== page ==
J. VanDomelen Mil/Aero Blog

J. VanDomelen holds a Bachelor of Science in Information Systems and myriad certifications from Microsoft, Cisco, and CompTia in varying facets of computer software, hardware, and network design and implementation. He has worked in the electronics industry for more than 12 years in varied fields, including advanced systems design of highly technical military and aerospace computer systems, semiconductor manufacturing, open source software development, hardware design, and rapid prototyping.

11 April, 2014

NASA officials want you – to cast your vote. Now through 15 April 2014, aerospace geeks everywhere have the opportunity to vote on their favorite futuristic space suit design.

NASA’s next space suit, the Z-2, is the second and newest prototype in the space organization’s Z series of next-generation spacesuits. Its predecessor, the Z-1 suit, was named one of the best inventions of 2012 by Time Magazine. Now, all eyes are on NASA and its engineers to see what creative and innovative designs they’ve come up with for this new prototype suit.

“After the positive response to the Z-1 suit’s visual design we received, we wanted to take the opportunity to provide this new suit with an equally memorable appearance,” explains a spokesperson representing NASA’s space suit engineers. “We, the space suit engineers, have found ourselves with another exciting opportunity: the chance to make a suit with a look unlike any suit ever built before.”

Z-series space suit

NASA staff used modern hardware and software technologies in the design and development process. In fact, the Z-2 marks NASA’s first use of 3D scanning and 3D printing for spacesuit development, according to officials, who anticipate logging a number of other milestones with the Z-2 space suit. Among them are:

  • The first surface-specific planetary mobility suit to be tested in full vacuum
  • The most advanced use of impact resistant composite structures on a suit upper and lower torso system
  • The first integration of the suit-port concept with a hard upper-torso suit structure, and
  • The most conformal and re-sizeable hard upper-torso suit built to date.

This military and aerospace (mil/aero) geek urges everyone to vote. To do so, visit http://jscfeatures.jsc.nasa.gov/z2/ by 15 April 2014.

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31 March, 2014

Many military and aerospace (mil/aero) industry pundits are expressing concern over the President’s Budget for Fiscal Year 2015 as it relates to defense spending. U.S. Defense Secretary Chuck Hagel, whose recommendations the President followed in the FY 2015 budget sent to Congress this month, also points out that the new plan is not without its risks.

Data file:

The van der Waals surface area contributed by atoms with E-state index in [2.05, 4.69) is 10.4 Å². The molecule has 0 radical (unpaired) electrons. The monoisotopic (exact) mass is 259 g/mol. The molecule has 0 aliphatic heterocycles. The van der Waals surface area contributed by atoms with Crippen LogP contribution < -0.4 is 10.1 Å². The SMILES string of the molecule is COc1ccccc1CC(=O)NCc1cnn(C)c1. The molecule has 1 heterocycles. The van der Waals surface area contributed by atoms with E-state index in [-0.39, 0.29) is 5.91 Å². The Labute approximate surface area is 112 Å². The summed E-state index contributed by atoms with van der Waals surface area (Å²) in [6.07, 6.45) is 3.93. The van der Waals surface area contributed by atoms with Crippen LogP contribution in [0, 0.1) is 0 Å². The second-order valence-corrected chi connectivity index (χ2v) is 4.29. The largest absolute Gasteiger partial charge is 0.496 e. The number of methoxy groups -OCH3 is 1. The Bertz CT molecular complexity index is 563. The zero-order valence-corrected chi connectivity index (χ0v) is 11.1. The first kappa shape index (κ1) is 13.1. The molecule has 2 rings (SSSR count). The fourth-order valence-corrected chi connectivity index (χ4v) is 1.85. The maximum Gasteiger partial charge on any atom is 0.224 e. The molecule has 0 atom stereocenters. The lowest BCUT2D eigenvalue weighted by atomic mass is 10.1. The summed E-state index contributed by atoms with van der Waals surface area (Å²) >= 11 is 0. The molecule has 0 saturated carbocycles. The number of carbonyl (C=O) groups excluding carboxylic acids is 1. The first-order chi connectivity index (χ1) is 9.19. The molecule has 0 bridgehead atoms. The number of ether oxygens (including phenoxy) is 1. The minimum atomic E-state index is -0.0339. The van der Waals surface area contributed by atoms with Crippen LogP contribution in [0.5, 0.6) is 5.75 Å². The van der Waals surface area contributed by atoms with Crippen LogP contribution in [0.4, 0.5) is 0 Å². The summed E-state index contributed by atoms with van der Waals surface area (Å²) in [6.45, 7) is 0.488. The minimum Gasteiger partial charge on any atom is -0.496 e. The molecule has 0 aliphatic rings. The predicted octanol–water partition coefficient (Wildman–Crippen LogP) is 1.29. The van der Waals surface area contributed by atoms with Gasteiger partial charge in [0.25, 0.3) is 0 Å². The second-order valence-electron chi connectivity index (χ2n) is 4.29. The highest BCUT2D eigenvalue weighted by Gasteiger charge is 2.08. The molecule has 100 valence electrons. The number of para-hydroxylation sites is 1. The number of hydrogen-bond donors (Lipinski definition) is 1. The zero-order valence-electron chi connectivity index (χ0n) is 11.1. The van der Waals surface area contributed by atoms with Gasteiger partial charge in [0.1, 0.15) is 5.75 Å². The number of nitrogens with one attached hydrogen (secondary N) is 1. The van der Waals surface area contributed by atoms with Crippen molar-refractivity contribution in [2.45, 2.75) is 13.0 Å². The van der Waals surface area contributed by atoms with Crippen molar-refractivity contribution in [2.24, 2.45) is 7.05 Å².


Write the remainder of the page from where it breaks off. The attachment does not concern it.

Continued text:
The last installment discussed Secretary Hagel and President Obama’s recommendations for the Air Force; now this mil/aero geek presents changes planned for the U.S. Navy and Marine Corps. (Stay tuned for news on the Army, expected to suffer the largest cuts in personnel.)

Under the President’s budget plan, the Navy will reduce acquisitions costs and maximize resources available to buy and build new ships in an effort to grow its ship inventory over the next five years.

Eleven ships, half of the Navy’s cruiser fleet, will be “laid up” and placed in reduced operating status while they are modernized, and eventually returned to service with greater capability and a longer lifespan.

The plan preserves Navy fleet modernization programs and increases ship inventory over the next five years. To that end, the Navy will buy two destroyers and two attack submarines per year, as well as one additional Afloat Staging Base.

No new contract negotiations beyond 32 Littoral Combat Ship (LCS) ships will go forward under the plan.

USS_Independence_LCS-2_at_pierce_(cropped)

The Navy will aim to procure a capable and lethal small surface combatant, generally consistent with the capabilities of a frigate, affirms Hagel, who has directed the Navy to consider a completely new design, existing ship designs, and a modified LCS.

Again, however, if sequestration spending levels return in 2016 and beyond, tougher decisions on the Navy surface fleet will need to be made, such as having six additional ships laid up, halting procurement of the Joint Strike Fighter carrier variant for two years, and slowing the rate of destroyer acquisitions, resulting in 10 fewer large surface combatant ships in the Navy’s operational inventory by 2023.

The Marine Corps will lose 8,000 personnel, in a reduction from 190,000 to 182,000. If sequestration-level cuts are re-imposed in 2016 and beyond, the Marines would shrink to 175,000.

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31 March, 2014

Military and aerospace (mil/aero) professionals in North America are debating the U.S. President’s Fiscal Year 2015 Budget, submitted to Congress this month. Priorities for defense going forward include homeland defense, strategic deterrence, building partnership capacity, and defeating asymmetric threats, as well as strengthening counterterrorism and crisis response capabilities. As a result, Special Operations forces will grow to 69,700 personnel from roughly 66,000 today.